Non il migliore dei suoi film, ma c'è una lunga lista di blasonati registi che un debutto così se lo sono solo sognato. Nonostante sia inerme vittima di numerosi clichè e dialoghi spesso piatti, Violent Cop è una convincente prova a livello di regia e cura della fotografia, soprattutto negli ultimi 20 minuti, quando la porta del magazzino regala un gioco di luce sublime. La nascita di un mito.
VIOLENT COP remains a stunning debut feature. It must have genuinely stunned, being as it is a fierce and destabilizing portrait of cold and cruel gangland warfare, as good as if not better than anything by Kinji Fukasaku (who was originally meant to direct it), directed by an ever-present comedian and TV personality. And of course it is funny, gleefully so (if nonetheless resolutely deadpan). A master arrives.
Hermosa en su condición de violencia pura. Takeshi hace aquí un placer de ser director y actor a la vez, de ser verdugo y víctima. Más allá de ser una historia simple, se plantean problemas éticos reales, problemas que se articulan bajo una fotografía, preciosas tomas largas y una acción de corte fino.
Un polar brut de décoffrage...Une première œuvre assez mineure pour Kitano, qui veut tellement mettre en avant son amoralisme et son cynisme qu'elle tombe souvent dans l'excès et la caricature. Kitano n'avait pas encore trouvé son "ton". Par ailleurs, le montage m'a à plusieurs reprises semblé bien maladroit. Dispensable.
Awesome music and skillful dircetion from first timer Takeshi Kitano, who also plays the lead, a brutal detective who isn't really much of an anti-hero, but just a straight up bastard. The film sort of justifies his actions at first, even if he's a bit out of order, but in the end violence leads only to more violence. The ending was disappointing, and the relationship with his sister could've been more developed.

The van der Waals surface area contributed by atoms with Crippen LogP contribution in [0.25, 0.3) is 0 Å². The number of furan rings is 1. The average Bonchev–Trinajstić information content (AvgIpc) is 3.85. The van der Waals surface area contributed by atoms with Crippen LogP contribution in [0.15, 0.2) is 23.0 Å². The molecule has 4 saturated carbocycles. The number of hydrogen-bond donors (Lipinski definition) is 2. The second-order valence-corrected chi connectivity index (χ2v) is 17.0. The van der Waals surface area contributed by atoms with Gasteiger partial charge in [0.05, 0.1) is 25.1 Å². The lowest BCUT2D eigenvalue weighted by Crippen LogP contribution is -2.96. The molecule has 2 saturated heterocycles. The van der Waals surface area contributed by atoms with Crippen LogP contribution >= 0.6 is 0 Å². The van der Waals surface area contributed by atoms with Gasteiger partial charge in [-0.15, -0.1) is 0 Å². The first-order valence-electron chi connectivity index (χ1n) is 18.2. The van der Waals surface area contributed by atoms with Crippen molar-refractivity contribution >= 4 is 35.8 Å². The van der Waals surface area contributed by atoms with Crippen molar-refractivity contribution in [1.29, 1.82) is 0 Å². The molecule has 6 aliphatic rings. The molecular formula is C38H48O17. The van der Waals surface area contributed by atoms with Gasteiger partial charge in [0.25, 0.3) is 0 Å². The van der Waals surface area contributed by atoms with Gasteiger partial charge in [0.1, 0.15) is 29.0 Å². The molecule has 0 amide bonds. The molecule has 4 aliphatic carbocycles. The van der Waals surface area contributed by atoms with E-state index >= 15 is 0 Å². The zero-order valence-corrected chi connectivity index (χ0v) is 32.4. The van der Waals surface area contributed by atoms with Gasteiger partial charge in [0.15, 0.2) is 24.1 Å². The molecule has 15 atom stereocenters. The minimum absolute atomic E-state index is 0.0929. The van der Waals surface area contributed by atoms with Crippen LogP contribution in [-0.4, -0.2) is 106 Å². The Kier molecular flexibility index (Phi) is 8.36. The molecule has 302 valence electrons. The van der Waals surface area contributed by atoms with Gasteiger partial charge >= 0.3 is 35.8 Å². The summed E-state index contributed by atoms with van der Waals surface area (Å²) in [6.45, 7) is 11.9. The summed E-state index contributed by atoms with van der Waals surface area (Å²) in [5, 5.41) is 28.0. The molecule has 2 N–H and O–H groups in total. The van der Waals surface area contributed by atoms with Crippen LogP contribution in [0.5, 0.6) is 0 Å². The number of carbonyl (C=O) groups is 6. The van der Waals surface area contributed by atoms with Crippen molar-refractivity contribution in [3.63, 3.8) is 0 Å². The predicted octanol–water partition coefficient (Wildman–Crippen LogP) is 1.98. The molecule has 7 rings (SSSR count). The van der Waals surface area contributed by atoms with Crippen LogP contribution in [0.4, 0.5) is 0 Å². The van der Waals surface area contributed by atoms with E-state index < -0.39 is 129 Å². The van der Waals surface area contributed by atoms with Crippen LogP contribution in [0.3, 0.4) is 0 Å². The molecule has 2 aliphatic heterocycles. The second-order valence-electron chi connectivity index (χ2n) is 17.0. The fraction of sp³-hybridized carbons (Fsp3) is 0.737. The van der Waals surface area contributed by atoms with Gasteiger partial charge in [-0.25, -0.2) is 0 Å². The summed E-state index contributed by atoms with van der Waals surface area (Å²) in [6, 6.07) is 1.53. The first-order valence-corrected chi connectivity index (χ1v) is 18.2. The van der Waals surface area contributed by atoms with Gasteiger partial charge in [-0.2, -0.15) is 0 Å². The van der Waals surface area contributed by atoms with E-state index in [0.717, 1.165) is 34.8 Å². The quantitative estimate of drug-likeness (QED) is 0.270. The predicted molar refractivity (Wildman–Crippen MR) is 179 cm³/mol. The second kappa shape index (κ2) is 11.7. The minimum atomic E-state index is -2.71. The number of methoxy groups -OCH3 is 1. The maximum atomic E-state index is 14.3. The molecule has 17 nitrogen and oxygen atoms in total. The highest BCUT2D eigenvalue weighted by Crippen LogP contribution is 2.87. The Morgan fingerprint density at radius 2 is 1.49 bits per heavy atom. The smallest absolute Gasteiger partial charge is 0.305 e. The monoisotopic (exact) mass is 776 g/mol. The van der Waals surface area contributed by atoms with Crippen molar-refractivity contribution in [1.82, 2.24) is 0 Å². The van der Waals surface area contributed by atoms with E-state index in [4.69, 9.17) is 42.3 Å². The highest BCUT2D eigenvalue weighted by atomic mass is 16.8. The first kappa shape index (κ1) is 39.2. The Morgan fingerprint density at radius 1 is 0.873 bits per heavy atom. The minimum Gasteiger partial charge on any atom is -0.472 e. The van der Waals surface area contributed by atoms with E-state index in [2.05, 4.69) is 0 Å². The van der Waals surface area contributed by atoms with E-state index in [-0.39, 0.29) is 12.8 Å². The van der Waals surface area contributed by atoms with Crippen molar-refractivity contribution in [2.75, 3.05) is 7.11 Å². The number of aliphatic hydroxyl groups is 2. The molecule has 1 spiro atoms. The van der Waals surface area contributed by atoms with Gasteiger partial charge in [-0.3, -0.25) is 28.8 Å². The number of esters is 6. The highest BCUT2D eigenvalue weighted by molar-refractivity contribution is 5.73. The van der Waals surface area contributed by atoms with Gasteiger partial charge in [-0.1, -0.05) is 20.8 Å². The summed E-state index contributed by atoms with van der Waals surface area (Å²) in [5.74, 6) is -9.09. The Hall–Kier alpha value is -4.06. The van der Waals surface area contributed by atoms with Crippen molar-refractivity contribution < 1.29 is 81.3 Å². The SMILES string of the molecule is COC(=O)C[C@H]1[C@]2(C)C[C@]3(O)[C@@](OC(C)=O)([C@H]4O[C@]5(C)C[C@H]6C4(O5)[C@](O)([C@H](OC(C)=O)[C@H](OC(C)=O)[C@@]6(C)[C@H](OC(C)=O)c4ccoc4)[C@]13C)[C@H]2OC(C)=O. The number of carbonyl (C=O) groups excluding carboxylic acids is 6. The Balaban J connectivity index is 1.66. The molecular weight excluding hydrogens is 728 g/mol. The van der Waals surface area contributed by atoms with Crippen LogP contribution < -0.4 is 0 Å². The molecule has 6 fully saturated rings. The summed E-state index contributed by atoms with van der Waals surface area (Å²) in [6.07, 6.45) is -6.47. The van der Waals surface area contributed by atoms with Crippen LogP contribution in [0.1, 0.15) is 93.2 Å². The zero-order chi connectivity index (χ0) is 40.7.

The chase scene is one of the most perfectly scored scenes I've ever had the pleasure of watching.It's also one of the most memorable. The anti-climactic chase on foot, the abortive and seemingly hopeless twists and turns of the chase in the car, and the explosively brutal and fatally brief outbursts of violence on either end of the chase proper give the whole scene an air of dreamy nonchalance cut through by menace.
Kitano's first work is a mindblowing study into the nurture of violence, in it's mechanisms, it's social context and it's reproduction. With a more than almost deterministic chain of cause&effect Kitano pushes us down the road, constantly showing recripocal, structural character of violence. There is no crime movie, no riddles, just violence - and a masterpiece of perspective.
Kitano's first is not as developed, yet has quirks in terms of style and the usual dark humor. It's also scattershot in flair, ultimately seeming routine in terms of plot and non-affecting in terms of story. Kitano often communicates emotion sans dialogue, but when the camera lingers on him in this one he seems more robotic, rather than a tortured soul. The flippantly violent and bleak finale is memorable, though.
What starts as a black comedy police flick progresses into a story about two inhumanly bloodthirsty lunatics hell-bent on burning the world down around the other. Mean as hell, almost comically cynical. A Jim Thompson-style morality play from the 1980s that couldn't have come from anywhere but Japan.